I ordered some Corriedale wool from a mill in the south of Alberta. Corriedale is a spongy, springy wool that retains its shape well when made into things, but it is not known for being overly soft. There is some hay left in the wool, but not much and most of it is coming out when I am crocheting. So far the hat is made from the top down and I intend to just not connect the stiched where the eyes are so that it is a sort of balaclava, similar to my last year's creation. I don't have a pattern and just make it up as I am going along, not really sure how it will turn out. I want to make another similar hat for Travis and line it with felted wool. He will be working outside in Edmonton this winter. The only thing is he won't be able to throw it in the wash with his other things since it is not preshrunk. I don't mind washing it when he comes out if he remembers to bring it or if he will wear it at all.
This hat will have a built in collar, or rather just keep on going down to the chest. There is a small opening in every coat, it seems, where the zipper meets at the top, that lets the cold air in. Believe me, when I am working outside in 40 below, I feel that, so the hat I made last year went down that far. I like it so well, that I am making this one because sometimes I have to go out twice in one day and the hat has not dried. It feels uncomfortable to put a wet woolen hat over my face. Two hats would give me the option to switch between them. When I was younger my hands used to go numb when I was crocheting and they hurt terribly. I was diagnosed with carpal tunnel syndrome. I think carpal tunnel is a result of underusing the hands then overusing them. I have not suffered from carpal tunnel much over the years, but now that I am a farmer and using my hands to do hard and heavy work, I think they are mostly healed. I don't sit and crochet all day though. There are too mamy other things to do.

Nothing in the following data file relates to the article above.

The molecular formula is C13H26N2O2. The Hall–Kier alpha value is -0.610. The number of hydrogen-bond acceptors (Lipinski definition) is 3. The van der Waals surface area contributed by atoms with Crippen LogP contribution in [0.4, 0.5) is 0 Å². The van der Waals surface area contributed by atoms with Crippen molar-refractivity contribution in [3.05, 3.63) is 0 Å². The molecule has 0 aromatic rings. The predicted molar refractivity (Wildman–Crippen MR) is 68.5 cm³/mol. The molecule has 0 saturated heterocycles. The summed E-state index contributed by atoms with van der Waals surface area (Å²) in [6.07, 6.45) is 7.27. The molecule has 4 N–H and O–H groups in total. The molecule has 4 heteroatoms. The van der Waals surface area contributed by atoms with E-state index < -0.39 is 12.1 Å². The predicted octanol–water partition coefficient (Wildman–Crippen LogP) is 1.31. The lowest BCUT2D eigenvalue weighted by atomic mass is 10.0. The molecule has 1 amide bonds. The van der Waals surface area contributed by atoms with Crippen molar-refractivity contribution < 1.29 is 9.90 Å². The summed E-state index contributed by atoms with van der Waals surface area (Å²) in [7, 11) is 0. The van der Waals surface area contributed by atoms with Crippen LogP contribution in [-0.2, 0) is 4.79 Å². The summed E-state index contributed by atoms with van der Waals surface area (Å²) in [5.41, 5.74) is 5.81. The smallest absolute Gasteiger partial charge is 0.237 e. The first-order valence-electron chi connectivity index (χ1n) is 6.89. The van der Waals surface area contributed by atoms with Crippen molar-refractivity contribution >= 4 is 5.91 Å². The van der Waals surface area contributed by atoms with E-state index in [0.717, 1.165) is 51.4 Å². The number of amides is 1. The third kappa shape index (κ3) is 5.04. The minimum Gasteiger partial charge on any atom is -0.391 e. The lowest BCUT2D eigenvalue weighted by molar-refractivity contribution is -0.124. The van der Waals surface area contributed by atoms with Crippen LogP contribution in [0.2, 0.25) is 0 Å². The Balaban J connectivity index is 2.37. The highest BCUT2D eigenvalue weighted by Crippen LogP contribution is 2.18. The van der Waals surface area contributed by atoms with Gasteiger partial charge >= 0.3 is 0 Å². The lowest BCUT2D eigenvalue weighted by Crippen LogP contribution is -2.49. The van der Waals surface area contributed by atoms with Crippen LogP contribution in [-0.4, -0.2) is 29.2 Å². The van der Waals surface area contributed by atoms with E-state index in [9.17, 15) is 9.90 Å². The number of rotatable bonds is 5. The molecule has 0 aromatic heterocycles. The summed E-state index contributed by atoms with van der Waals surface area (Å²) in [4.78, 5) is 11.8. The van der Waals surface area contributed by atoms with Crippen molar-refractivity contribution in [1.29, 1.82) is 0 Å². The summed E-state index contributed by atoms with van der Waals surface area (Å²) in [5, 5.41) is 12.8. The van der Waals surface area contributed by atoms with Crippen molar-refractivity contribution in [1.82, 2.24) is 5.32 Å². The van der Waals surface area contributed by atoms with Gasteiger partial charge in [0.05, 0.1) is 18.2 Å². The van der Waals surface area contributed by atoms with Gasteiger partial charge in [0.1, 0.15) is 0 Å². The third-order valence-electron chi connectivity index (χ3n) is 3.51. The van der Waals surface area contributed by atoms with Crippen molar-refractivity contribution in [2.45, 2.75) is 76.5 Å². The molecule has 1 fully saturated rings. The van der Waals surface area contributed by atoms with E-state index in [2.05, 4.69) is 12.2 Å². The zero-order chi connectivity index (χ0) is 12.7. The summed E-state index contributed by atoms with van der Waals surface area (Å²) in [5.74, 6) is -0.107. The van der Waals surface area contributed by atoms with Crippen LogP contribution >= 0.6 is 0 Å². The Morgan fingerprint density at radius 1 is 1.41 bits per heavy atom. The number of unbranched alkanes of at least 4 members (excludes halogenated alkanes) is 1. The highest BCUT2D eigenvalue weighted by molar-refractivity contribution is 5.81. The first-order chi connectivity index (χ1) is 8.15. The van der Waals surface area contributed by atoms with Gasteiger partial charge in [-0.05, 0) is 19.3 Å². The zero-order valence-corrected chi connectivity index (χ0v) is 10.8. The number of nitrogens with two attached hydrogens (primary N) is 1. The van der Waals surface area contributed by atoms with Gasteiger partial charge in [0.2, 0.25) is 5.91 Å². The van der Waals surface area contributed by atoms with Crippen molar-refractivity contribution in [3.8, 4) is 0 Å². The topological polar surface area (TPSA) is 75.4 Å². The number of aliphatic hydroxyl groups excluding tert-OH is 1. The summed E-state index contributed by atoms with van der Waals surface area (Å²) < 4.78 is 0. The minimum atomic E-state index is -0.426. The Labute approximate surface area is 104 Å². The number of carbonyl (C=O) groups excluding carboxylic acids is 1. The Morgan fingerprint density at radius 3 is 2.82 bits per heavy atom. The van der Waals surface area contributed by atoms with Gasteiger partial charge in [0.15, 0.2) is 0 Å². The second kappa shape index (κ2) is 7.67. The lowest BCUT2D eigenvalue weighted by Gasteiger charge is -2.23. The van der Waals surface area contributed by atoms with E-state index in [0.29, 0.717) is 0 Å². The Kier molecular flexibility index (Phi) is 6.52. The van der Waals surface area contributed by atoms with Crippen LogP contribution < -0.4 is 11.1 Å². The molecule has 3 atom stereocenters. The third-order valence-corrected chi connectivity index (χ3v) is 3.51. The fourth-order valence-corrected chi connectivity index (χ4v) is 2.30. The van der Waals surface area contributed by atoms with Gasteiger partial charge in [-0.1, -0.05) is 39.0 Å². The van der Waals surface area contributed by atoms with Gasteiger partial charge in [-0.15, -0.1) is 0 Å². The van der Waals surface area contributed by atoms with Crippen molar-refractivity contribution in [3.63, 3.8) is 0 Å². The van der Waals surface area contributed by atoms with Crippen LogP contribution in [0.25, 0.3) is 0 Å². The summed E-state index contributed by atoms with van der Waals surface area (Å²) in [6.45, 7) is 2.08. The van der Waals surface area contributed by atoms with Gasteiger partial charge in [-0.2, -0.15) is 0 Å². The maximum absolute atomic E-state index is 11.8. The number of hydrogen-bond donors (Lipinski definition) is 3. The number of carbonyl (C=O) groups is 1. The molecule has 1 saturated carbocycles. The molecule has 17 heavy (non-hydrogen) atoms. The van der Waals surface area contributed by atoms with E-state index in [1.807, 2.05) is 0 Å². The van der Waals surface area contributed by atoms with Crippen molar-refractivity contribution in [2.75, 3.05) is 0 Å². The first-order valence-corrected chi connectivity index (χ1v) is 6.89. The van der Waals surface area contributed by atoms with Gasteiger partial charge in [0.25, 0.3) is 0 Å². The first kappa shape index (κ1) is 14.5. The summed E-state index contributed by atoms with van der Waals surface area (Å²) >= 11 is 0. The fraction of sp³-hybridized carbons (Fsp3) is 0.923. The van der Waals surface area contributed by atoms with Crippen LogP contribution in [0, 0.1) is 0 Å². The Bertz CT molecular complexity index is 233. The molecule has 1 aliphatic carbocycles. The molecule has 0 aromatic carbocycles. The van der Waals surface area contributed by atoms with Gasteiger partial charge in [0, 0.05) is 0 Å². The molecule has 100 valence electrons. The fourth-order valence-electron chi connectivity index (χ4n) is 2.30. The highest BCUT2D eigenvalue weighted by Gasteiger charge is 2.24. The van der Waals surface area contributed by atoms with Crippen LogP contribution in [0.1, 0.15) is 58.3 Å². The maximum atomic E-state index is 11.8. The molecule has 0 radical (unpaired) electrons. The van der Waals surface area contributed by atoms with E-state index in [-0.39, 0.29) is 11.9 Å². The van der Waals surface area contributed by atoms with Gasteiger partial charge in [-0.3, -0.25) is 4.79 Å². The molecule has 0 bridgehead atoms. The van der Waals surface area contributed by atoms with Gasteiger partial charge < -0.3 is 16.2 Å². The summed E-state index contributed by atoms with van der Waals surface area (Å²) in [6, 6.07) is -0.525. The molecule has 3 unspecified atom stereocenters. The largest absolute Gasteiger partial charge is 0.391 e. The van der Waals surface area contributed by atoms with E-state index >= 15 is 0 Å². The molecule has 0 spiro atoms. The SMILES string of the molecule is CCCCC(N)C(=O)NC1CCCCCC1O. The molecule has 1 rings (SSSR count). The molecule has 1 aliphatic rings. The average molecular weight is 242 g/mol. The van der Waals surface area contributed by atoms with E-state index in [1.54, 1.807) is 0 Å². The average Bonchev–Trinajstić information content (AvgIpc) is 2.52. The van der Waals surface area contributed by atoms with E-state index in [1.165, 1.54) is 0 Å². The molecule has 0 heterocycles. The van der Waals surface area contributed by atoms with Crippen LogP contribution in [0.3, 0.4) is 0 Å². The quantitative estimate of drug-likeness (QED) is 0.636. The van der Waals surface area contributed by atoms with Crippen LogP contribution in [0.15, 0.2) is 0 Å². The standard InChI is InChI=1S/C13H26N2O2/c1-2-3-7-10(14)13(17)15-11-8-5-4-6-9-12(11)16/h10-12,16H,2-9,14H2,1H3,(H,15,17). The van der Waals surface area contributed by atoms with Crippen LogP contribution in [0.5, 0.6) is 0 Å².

Sor far, so good though. What do you think?